ANCIENT HAWAIIAN MARTIAL ART OF LUA NEARLY LOST, REEMERGING

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By Al Hulsen

HONOLULU, Hawai‘i (July 26, 2002 – PIDP/CPIS)---Mention Hawai‘i and the indigenous art of dance, hula, immediately comes to mind.

Nothing about Hawaiian culture has so captivated the world as hula’s sometimes gentle, sometimes rigorous depicting of the islands and the legends of old.

Today halau hula (schools) keep traditional hula kahiko alive and offer innovative contemporary interpretations (hula ‘auana). Halau hula are found worldwide.

But now another ancient Hawaiian art -- nearly lost and practiced by only a few -- is slowing beginning to emerge publicly.

It’s the Hawaiian martial art of lua -- sometimes called the art of ‘bone crunching.’

This past Sunday, nine specially invited Hawaiian men and women, after weeks of study and practice, were honored with membership in the Pa Ku‘i a Lua. It is one of only a few organized pa (schools) solely dedicated to the study and preservation of lua.

In the early 1800s, after King Kamehameha I defeated opposing chiefs and armies and united the Hawaiian Islands, lua virtually disappeared.

It went generally unpracticed and was taught and maintained by only a few, where once thousands of warriors -- both men and women -- trained continuously to protect their chiefs, their land, their families and themselves in battle.

Today, lua is considered something of a lost and almost dying art, sustained by a small but dedicated cadre. But slowly practitioners are growing in number, and lua is reemerging.

Like hula, the martial art of lua is a celebration of Hawaiian culture and values.

In hand-to-hand combat, elite warrior guards, sometimes numbering in the thousands, knew exactly how to use lua to incapacitate an enemy, relying on a knowledge of the human anatomy and instilled with a warrior’s spirit to protect and preserve.

With their bare hands, in a flash, using ha‘a (fighting stances) and ‘ai (fighting techniques) they could snap enemies’ bones, disjoint their fingers, break rib cages and collar bones, dislocate shoulders -- and strangle them.

In their battles they used handmade weapons including hardwood clubs (newa), spears (‘ihe), and paddles laced with shark’s teeth (lei-o-mano) for ripping and tearing. One small two-pronged weapon was designed to stab at both eyes simultaneously.

But war and hand-to-hand combat are not the goals of contemporary lua practitioners.

It is taught to instill pride in an indigenous culture and to keep it alive.

Richard Kekumuikawaiokeola Paglinawan is Pa Ku‘i a Lua’s ‘Olohe Lua Kukui (Master of the Art of Lua) and its highest-ranking member. He is joined by two other masters: Moses E. Kalauokalani and Noelani Kanoho Mahoe, and newer ‘olohe (lua teachers) in instructing selected novices.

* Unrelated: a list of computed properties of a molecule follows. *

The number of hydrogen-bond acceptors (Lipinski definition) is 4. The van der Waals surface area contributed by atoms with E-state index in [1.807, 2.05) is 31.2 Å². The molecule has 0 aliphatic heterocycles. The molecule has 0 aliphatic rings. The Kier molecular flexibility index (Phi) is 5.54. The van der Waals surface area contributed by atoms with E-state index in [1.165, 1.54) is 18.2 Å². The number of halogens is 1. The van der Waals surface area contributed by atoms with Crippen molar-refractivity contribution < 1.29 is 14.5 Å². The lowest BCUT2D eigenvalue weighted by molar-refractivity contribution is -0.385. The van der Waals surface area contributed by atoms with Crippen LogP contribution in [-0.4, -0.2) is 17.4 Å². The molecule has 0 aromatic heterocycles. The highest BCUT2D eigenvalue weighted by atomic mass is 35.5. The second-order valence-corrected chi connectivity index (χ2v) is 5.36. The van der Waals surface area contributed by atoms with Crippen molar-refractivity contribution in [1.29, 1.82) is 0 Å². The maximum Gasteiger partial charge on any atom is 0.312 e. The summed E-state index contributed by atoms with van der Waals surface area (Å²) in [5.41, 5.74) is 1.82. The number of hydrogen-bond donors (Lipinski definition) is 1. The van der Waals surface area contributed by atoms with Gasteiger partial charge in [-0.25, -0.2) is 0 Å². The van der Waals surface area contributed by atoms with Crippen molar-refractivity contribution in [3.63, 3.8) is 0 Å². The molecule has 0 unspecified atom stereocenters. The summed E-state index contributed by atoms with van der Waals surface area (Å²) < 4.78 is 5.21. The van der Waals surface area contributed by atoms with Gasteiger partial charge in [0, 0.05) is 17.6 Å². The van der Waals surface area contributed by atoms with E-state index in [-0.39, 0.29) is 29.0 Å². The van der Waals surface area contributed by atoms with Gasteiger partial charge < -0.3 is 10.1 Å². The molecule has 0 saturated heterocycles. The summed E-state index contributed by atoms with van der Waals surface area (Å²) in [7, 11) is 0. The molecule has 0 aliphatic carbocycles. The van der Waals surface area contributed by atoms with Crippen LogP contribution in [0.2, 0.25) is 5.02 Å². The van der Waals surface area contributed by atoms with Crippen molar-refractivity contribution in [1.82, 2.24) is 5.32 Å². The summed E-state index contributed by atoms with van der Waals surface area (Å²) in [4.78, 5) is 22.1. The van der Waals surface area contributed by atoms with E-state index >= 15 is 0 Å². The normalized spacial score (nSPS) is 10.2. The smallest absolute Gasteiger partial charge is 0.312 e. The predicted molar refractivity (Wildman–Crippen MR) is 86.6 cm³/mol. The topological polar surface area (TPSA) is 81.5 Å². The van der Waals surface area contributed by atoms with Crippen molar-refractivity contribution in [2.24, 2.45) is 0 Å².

After a year of research, studying chants, stories and pictures of lua and learning from a scholar who had continued to practice the martial art, Charles Ken, Paglinawan began offering classes beginning in 1991, with support from the Native Hawaiian Culture and the Arts Program at the Bishop Museum. They have continued since then, for persons 21 years of age and older, at the Kamehameha Schools near downtown Honolulu and the Queen Lili‘uokalani Children’s Center in Punalu‘u, on the windward side of the island of O‘ahu. Some 240 students have been trained

The pa doesn’t teach waging war as such, but provides students with a full understanding of their physical capabilities. The study involves meditation and prayer. Attaining balance in one’s life is emphasized, including the spiritual and the physical and the dual aspects of ku (male) and hina (female).

"Lua," said Paglinawan, "helps us to appreciate our ancestors. It helps us regain a spirit lost in the arrival of western culture."

Mahoe, a chanter, emphasized the point. "Studying lua instills pride in culture," she said. It puts Hawaiians in touch with their ancestors."

On Sunday, for family and friends, the new graduates of Pa Ku‘i a Lua were required to show five of the ‘ai they had learned. Three hundred and twenty-five fighting techniques are recognized. They then held a mock battle, with the opposing army being members of the pa.

The battle began with chants and insults that included obscene gestures, to show strength. They used spears (‘ihe) -- properly padded -- ha‘a and ‘ai.

The new warriors won the battle, the referees ruled.

One of the new haumana (students), Irenio A. Kawainohoikala‘i Valencia, said the lua training taught him about both his spiritual and physical self, particularly what it is like to push oneself to the absolute physical limit.

Studying lua, he said, is helping him learn not only about himself but also his culture -- how, in another era, Hawaiians lived and survived.

"This experience reaffirms my existence as a Hawaiian," he said. "It tells me our culture is strong. The training helps build respect for Hawaiian culture and makes us appreciate the ancient values, which are very relevant to modern living. It teaches us to seek balance and harmony through strength, perseverance and hard work, along with a compelling sense of spirituality."

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